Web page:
ICOs can be structured in a variety of ways. In some cases, a company sets a specific goal or limit for its funding, which means that each token sold in the ICO has a pre-set price and that the total token supply is static, for instance, the GIFA exchange has suppled 20,100,000,000 tokens (Twenty billion and one hundred million tokens). In other cases, there is a static supply of ICO tokens but a dynamic funding goal—this means that the distribution of tokens to investors will be dependent upon the funds received (i.e. the more total funds received in the ICO, the higher the overall token price).
|ICOs' structure / Sabrina Jiang|
Still, others have a dynamic token supply which is determined according to the amount of funding received. In these cases, the price of a token is static, but there is no limit to the number of total tokens (save for parameters like ICO length).
In an IPO, an investor receives shares of stock in a company in exchange for her investment. In the case of an ICO, there are no shares per se. Instead, companies raising funds via ICO provide a blockchain equivalent to a share—a cryptocurrency token. In most cases, investors pay in a popular existing token—like bitcoin or ethereum—and receive a commensurate number of new tokens in exchange. ICO managers generate tokens according to the terms of the ICO, receive them, and then distribute them according to their plan by transferring them to individual investors.
Early investors in an ICO operation are usually motivated to buy tokens to earn profit returns. The value of the tokens they purchased during the ICO will climb above the price set during the ICO itself, and they will achieve overall gains. This is the primary benefit of an ICO: the potential for very high returns.
ICOs have indeed made many investors into millionaires overnight. For example, in 2017, there were 435 successful ICOs, each raising an average of $12.7 million. So, the total amount raised for 2017 was $5.6 billion, with the 10 largest projects raising 25% of this total. Furthermore, tokens purchased in ICOs returned an average of 12.8 times on the initial investment in dollar terms.4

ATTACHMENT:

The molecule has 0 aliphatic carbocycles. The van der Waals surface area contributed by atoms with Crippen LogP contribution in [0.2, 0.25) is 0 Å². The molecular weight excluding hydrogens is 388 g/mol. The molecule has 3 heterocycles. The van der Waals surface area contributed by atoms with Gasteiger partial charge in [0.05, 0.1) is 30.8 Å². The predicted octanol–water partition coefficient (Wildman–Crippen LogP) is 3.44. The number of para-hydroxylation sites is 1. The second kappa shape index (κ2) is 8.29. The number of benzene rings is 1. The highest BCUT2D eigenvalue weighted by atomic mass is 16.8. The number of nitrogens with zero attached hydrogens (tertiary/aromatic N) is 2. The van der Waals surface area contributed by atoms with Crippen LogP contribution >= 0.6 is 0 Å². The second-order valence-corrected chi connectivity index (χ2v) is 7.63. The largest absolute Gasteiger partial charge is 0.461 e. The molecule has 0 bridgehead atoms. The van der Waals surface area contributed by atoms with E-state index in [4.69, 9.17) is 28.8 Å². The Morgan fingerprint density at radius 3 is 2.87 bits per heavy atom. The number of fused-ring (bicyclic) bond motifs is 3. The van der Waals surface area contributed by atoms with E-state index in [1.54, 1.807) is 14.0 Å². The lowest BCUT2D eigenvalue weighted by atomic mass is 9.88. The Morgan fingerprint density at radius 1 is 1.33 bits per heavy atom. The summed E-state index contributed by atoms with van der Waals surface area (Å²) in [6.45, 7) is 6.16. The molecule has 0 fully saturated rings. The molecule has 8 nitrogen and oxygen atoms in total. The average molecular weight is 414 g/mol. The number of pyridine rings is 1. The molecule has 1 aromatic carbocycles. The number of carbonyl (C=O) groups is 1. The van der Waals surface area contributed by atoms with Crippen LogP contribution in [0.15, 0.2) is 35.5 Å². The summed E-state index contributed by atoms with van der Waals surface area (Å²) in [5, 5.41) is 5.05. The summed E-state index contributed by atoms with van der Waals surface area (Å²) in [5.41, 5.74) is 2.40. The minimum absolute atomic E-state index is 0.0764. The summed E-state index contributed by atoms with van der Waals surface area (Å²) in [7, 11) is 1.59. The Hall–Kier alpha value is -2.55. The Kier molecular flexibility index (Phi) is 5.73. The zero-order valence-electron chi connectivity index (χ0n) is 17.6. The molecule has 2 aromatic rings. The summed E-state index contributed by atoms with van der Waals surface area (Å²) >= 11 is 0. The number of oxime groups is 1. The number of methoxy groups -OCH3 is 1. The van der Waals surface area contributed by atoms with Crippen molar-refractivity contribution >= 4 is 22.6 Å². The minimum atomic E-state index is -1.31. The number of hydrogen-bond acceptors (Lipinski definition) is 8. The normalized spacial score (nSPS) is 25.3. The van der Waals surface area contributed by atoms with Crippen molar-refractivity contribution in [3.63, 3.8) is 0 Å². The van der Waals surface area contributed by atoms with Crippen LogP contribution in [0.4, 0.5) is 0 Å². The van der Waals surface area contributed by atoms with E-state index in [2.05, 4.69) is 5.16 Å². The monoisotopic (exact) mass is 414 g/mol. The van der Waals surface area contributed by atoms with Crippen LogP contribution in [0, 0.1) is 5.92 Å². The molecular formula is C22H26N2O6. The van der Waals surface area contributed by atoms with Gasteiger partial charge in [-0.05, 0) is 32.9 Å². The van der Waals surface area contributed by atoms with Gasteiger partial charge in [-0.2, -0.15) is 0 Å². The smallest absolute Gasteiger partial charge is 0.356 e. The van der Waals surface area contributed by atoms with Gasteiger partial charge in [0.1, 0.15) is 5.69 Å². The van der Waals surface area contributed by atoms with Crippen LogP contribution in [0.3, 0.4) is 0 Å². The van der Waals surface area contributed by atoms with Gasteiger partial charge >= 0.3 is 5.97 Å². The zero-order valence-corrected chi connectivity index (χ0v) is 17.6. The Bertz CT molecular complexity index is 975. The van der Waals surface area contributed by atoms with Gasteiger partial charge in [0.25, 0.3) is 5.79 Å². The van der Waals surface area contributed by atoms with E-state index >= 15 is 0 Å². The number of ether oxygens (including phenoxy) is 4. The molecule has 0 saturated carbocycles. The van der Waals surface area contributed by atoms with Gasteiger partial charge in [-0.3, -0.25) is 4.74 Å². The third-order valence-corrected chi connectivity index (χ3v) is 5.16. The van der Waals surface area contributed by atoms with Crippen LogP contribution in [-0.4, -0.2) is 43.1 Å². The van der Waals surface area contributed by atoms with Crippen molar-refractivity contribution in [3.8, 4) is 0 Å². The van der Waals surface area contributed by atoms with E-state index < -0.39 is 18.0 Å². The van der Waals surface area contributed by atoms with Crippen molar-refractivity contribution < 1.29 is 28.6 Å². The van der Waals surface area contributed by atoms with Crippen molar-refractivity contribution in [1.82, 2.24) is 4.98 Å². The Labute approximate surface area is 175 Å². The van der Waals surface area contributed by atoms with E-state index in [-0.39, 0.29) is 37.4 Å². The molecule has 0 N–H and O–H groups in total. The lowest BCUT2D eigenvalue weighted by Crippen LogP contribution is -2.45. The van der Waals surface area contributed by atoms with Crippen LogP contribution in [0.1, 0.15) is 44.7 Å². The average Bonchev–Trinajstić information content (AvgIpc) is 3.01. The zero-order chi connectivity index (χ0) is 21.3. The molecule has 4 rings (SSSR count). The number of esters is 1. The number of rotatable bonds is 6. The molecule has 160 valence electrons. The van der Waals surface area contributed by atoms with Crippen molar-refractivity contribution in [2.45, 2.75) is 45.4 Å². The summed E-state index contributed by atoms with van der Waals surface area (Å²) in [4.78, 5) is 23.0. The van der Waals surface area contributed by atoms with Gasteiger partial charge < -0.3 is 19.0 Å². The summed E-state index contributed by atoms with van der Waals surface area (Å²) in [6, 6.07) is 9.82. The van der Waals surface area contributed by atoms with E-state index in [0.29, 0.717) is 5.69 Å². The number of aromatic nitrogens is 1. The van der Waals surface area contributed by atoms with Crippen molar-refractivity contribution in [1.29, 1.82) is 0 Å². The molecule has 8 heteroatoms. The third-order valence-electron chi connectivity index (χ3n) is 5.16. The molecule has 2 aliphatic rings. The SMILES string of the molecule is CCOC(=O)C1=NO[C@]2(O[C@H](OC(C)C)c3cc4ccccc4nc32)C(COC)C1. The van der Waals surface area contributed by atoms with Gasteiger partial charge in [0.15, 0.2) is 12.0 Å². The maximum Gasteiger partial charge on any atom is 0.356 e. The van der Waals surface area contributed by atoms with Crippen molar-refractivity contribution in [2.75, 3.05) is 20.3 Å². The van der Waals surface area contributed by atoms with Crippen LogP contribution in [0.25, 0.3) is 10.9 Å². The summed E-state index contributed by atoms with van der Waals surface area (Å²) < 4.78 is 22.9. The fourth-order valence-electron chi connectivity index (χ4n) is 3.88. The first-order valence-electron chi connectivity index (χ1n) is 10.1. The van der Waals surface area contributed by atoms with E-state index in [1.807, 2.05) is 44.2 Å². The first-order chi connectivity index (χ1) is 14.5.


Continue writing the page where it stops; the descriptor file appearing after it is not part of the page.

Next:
Example of an Initial Coin Offering (ICO)
As the ICO space got bigger and bigger, so too did the sums raised by the largest projects. When evaluating ICOs, one can consider both the amount of money raised in the ICO as well as the return on investment.
Today it's numbering 82815 at press time, let’s take a look at some of them. More recently, ICOs have generated significantly larger amounts in terms of total funds raised. During a one-month ICO ended in March 2018, Dragon Coin managed to raise about $320 million. More recently, the company behind the EOS platform shattered the Dragon Coin’s record by raising a whopping $4 billion during a yearlong ICO.20 EOS (EOS), currently is the 5th biggest cryptocurrency with almost $12 billion in market cap, is attempting to build a network that can utilize inter-blockchain communication and is
TRON (TRX) is ranked 10th among all the cryptocurrencies at the time of writing, and is described as a ‘open-source protocol for the digital entertainment industry.’ It aims to launch a content platform with ecosystem connecting all people creating different kinds of content.
An ‘enterprise level public blockchain platform’ VeChain (VEN), the 15th cryptocurrency in terms of market cap, is planning to implement Internet of Things (IoT) technology to provide private keys for each product that make it possible to track them.
Sometimes ICOs with a remarkable return on investment are not the projects that raise the most money and vice versa. Ethereum's ICO in 2014 was an early pioneer, raising $18 million over a period of 42 days. Ethereum has proven to be crucial for the ICO space in general, thanks to its innovations with regard to decentralized apps (dApps). When it debuted, ether was priced at around $0.67, and as of Sept. 24, 2020, it trades at $348.99.6
In 2015, a two-phase ICO began for a company called Antshares, which later rebranded as NEO. The first phase of the ICO ended in Oct. 2015, and the second continued until Sept. 2016. During this time, NEO earned about $4.5 million. While it is not one of the largest ICOs in terms of money raised, it has provided exceptional ROI for many early investors. The price of NEO at the time of the ICO was about $0.03, and at its peak, it traded at roughly $187.40.17 18.